PRAGUE (Reuters) - Uzbek President Islam Karimov has postponed a visit to Prague after Czech government ministers said they would not meet the leader who has been accused of serious human rights abuses.
A spokesman for Czech President Milos Zeman said on Thursday that the Uzbek delegation had cancelled next week’s visit due to scheduling problems which had derailed a planned lunch with new Prime Minister Bohuslav Sobotka.
“Given the fact the visit was due to take place during the spring holidays, it was not possible to hold the planned lunch with the prime minister and to secure the presence of cabinet members at the signing of prepared agreements. Five out of six ministers excused themselves,” spokesman Jiri Ovcacek said.
He gave no alternative date for the visit by Karimov, who has kept a tight grip over his largely Muslim central Asian nation of 30 million people since 1991.
Karimov has been shunned by most Western leaders for human rights abuses, especially after a bloody crackdown on protests in the town of Andizhan in 2005. Dozens of human rights groups sent Zeman a letter of protest against the visit to Prague.
Zeman shrugged off the complaints as “hypocritical” and said he was merely renewing a decade-old invitation to the Uzbek leader to visit Prague.
The Uzbek Foreign Ministry declined to comment and Karimov’s office could not immediately be reached for comment.
The U.N. Committee against Torture says political dissenters are routinely mistreated in Uzbekistan where torture is rife in prisons and police stations.
However, Uzbekistan is a transit point for supplying U.S.-led military operations in neighboring Afghanistan and there has been some thaw in relations with the West as NATO prepares to draw down its troops there.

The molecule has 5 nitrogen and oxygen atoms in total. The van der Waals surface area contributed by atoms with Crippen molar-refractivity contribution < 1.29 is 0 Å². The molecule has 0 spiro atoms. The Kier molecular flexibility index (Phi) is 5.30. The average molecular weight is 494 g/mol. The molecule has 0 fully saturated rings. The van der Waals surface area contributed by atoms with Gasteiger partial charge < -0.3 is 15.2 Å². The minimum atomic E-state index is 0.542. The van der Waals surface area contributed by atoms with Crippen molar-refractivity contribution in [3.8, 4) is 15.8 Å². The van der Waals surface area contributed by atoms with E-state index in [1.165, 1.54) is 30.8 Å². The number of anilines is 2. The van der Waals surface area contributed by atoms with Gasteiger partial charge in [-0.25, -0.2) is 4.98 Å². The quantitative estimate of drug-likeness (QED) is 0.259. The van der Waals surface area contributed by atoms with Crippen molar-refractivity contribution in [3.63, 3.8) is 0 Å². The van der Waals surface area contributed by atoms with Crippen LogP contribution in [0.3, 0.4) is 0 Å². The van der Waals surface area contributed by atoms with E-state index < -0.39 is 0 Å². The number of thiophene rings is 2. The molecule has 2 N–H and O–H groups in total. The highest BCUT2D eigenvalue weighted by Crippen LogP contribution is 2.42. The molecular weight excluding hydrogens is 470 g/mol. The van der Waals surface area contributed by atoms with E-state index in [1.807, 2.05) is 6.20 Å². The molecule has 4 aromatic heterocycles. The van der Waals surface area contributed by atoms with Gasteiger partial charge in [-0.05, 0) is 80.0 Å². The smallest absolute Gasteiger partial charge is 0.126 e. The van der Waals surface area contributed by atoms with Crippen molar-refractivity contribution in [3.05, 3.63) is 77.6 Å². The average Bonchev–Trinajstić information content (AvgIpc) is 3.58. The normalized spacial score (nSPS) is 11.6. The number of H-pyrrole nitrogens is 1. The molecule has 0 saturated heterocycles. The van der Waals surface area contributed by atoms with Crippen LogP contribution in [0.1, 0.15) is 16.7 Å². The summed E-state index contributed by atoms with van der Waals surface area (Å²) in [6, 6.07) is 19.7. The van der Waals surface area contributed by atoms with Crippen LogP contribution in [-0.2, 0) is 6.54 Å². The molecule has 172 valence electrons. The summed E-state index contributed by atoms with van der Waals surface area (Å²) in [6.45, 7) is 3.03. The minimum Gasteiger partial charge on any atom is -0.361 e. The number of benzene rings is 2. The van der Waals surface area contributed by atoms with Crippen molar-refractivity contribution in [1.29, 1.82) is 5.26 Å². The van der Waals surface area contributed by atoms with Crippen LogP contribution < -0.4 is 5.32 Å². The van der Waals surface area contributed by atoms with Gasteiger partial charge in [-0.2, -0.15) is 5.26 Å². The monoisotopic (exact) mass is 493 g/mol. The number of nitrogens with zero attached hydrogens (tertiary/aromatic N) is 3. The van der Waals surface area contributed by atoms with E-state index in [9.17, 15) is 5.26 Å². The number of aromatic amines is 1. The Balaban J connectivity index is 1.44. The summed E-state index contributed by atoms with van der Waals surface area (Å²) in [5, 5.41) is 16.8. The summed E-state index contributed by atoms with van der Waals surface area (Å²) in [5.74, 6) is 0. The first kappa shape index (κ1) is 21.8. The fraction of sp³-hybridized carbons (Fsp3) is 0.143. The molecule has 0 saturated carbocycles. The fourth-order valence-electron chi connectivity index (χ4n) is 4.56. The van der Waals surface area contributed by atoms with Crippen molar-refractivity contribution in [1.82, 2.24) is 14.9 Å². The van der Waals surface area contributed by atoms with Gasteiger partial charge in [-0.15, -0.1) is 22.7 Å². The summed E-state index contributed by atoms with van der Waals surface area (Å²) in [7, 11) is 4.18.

Prague had hoped to conclude business deals worth over half a billion euros during Karimov’s trip, spokesman Ovcacek said.
Karimov visited Brussels in 2011 at NATO’s invitation, where he also met European Commission head Jose Manuel Barroso despite criticism from human rights groups. Bilateral visits to Western nations by the Uzbek leader are rare.
Concern for human rights was a key feature of Czech foreign policy under its first president Vaclav Havel, a former anti-communist dissident who came to power after the 1989 “Velvet Revolution”. That focus became less pronounced under his successor, Vaclav Klaus.
Zeman favors closer ties with Russia and China while Sobotka’s centre-left government wants to move back into the EU mainstream after somewhat Eurosceptic predecessors.
Foreign Minister Lubomir Zaoralek has said the European Union should be ready to impose sanctions on Ukraine, which has shunned an EU trade pact in favor of closer ties with Moscow, if authorities persists in using violence against protesters.
Additional reporting by Steve Gutterman in Moscow; Editing by Robin Pomeroy